# Recursive function in Lisp

I have to build a function which determines if I have a conjunction of well-formed formulas built in this way :

cong ::= '(' and wff wff ...')'

Let's suppose I have the code which determines if a formula is wff. The function must first check if the first element of the list is `'and` and then check recursively the rest of the sublists if they are wff. Note that `p` is also a wff so it doesn't neccessarily have to be a sublist.

Example : `(and (or a b v) (and a b d) m n)`

Here's what I tried which doesn't work for me :

``````(defun cong (fbf)
(and (eq (first fbf) 'and )
(reduce (lambda (x y) (and x y))
(mapcar #'wff (rest fbf)))))
``````
-
What does it do when you run it? –  ckb Feb 12 '13 at 15:24
CL-USER 27 : 7 > (cong '(and a b c d)) Error: Cannot take CAR of A. –  Ester Vojkollari Feb 12 '13 at 15:28

Assuming a working `wff` predicate, your code will work. For example, using `numberp` as the predicate:

``````(defun cong (fbf)
(and (eq (first fbf) 'and)
(reduce (lambda (x y) (and x y))
(mapcar #'numberp (rest fbf)))))
``````

Works fine:

``````CL-USER> (cong '(and 1 2 3 4 5))
T
CL-USER> (cong '(and 1 2 3 4 foo))
NIL
CL-USER> (cong '(1 2 3 4))
NIL
``````

Note, that this can be done more easily:

``````(defun cong (fbf)
(and (eq (first fbf) 'and)
(every #'wff (cdr fbf))))
``````

Also, note that in CL, by convention, predicates usually should end in `p`.

So, your, given your comment above, your problem is the `wff` predicate, which doesn't seem to work for atoms. Since you mentioned that `p` satisfies `wff`, that predicate is plain wrong, but if you have to use it (assuming this is some kind of homework), just check if the element at hand is a cons:

``````(defun cong (fbf)
(and (eq (first fbf) 'and)
(every #'wff (remove-if-not #'consp (cdr fbf)))))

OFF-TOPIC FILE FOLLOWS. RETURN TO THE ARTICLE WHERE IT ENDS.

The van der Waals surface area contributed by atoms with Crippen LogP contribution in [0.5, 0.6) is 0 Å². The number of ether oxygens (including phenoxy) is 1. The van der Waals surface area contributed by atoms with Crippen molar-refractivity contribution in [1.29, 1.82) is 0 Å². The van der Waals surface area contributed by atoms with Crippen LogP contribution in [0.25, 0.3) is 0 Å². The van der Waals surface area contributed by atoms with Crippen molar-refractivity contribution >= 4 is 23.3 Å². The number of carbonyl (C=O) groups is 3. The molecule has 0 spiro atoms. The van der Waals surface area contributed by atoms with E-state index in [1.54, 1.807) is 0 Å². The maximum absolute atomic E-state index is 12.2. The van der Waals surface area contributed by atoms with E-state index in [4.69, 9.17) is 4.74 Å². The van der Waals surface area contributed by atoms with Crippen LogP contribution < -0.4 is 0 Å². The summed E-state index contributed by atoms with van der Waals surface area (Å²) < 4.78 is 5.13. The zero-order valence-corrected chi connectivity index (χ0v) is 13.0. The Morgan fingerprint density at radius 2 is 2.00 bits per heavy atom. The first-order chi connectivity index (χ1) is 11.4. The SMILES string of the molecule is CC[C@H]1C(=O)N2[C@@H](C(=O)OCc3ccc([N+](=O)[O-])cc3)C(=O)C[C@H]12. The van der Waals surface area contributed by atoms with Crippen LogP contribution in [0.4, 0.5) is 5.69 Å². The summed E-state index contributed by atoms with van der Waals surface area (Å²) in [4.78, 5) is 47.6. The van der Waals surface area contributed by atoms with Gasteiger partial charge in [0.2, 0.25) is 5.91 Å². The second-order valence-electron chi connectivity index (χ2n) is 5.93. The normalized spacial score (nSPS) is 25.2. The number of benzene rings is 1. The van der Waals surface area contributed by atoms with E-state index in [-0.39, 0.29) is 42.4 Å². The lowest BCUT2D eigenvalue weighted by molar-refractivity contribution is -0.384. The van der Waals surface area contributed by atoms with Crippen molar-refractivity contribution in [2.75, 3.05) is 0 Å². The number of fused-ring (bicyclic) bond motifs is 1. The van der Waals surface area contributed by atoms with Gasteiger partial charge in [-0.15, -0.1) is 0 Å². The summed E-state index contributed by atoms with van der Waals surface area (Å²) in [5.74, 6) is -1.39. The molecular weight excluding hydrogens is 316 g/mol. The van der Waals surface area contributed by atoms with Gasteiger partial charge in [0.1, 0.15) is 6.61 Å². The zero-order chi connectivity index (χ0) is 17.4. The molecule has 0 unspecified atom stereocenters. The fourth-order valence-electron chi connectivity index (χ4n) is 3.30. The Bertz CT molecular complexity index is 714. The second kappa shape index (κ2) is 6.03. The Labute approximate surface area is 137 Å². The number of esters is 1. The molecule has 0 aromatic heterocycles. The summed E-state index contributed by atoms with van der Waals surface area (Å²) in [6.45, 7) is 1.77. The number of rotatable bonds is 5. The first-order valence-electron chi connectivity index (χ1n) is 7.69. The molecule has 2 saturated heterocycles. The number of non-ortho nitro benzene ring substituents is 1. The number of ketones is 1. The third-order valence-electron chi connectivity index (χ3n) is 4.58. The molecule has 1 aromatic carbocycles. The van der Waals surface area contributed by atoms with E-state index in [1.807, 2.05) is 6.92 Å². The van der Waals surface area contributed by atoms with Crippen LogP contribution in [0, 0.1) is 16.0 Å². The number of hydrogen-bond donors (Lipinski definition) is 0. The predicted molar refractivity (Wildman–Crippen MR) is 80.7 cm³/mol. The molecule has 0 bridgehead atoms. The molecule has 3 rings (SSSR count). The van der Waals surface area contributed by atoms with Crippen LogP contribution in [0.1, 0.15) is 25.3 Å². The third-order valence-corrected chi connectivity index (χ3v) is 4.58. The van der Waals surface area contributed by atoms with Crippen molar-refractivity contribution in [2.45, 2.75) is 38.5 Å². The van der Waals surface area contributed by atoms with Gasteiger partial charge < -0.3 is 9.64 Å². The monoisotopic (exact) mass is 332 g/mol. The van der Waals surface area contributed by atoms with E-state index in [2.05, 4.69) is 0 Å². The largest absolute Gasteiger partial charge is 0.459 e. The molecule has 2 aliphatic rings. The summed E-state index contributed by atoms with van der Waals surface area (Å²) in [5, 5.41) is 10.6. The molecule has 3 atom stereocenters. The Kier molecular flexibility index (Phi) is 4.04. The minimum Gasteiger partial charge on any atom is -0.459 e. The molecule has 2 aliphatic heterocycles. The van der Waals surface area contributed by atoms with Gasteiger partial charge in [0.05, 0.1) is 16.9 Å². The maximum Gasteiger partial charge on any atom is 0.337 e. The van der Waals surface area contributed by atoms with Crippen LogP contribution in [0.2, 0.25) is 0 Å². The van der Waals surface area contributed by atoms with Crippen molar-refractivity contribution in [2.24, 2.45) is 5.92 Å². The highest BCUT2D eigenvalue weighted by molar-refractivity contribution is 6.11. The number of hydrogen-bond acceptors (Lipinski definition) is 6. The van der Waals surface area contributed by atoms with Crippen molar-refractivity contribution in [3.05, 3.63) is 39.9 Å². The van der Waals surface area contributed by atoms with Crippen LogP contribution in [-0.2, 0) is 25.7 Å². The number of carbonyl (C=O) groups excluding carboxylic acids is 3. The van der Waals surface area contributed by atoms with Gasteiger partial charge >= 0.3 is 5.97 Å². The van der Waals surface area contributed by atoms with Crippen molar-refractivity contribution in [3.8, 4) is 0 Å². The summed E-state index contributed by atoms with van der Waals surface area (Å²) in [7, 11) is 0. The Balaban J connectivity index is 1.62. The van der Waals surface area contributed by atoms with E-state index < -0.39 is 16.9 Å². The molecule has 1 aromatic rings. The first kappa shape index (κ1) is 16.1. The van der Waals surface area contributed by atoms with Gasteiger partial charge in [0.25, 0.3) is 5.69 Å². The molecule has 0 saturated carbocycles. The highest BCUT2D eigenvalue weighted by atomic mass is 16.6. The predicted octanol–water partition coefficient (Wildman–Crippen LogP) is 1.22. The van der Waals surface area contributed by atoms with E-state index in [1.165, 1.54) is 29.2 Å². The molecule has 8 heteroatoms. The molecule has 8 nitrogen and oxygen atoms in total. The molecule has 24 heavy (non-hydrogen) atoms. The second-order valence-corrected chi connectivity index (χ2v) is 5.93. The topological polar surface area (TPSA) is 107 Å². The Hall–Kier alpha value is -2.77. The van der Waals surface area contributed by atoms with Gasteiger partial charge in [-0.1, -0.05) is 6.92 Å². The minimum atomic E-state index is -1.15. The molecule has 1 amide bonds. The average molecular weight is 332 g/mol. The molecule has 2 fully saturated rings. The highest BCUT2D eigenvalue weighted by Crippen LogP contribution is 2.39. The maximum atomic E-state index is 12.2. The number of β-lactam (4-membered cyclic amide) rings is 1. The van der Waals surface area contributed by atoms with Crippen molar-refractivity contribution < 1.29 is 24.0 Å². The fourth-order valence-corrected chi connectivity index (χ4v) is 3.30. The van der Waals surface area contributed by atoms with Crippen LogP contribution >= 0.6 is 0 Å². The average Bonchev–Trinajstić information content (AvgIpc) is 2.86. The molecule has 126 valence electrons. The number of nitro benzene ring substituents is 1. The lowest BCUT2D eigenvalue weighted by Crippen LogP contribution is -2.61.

``````

This assumes that every atom satisfies `wff`. Thus, they won't change the outcome of a conjunction and can be dropped. Otherwise, you'd have to write another predicate to check for atoms satisfying `wff` or, which would be the right thing to do, fix `wff` in the first place.

Also, note that none of this really involves recursion, since you're only asking how to apply a predicate to a list and take the conjunction of the results.

-
Well, I don't get it how wff can be wrong. That predicate should test if a formulae is well formed and is based on calling other functions. Here how it is defined: pastebin.com/VMDExFt1 and here's the grammar it supports pastebin.com/jTpFw0bp –  Ester Vojkollari Feb 12 '13 at 16:19
Here, I translated the grammar a bit : pastebin.com/BwNZq57k –  Ester Vojkollari Feb 12 '13 at 16:27
Well, in `fbf-fun`, `predicato` is evaluated after predicates that operate on lists. For example, `negazione` takes the `car` of its argument without previously checking whether it is a list at all. You'd have to check if the argument is a cons first – otherwise these tests will break. –  danlei Feb 12 '13 at 16:28
I'm sorry but I do not understand. What do you mean predicato is evaluated after predicates that operate on lists. I know that negazione takes the car of its argument without previously checking whether it is a list but when negazione fails, shouldn't the operator or in fbf-fun try to evaluate the remaining predicates like cong, disg, etc ? –  Ester Vojkollari Feb 12 '13 at 16:35
The thing is that this is not ML-style pattern matching. The code for `negazione` will be run, whether its argument is a list or not, thus it will try taking the `car` of an atom, if that was its argument. Applying `car` to an atom, however, will signal an unhandled `type-error`. Your predicate never returns and thus the other `or` branches will not execute. –  danlei Feb 12 '13 at 16:44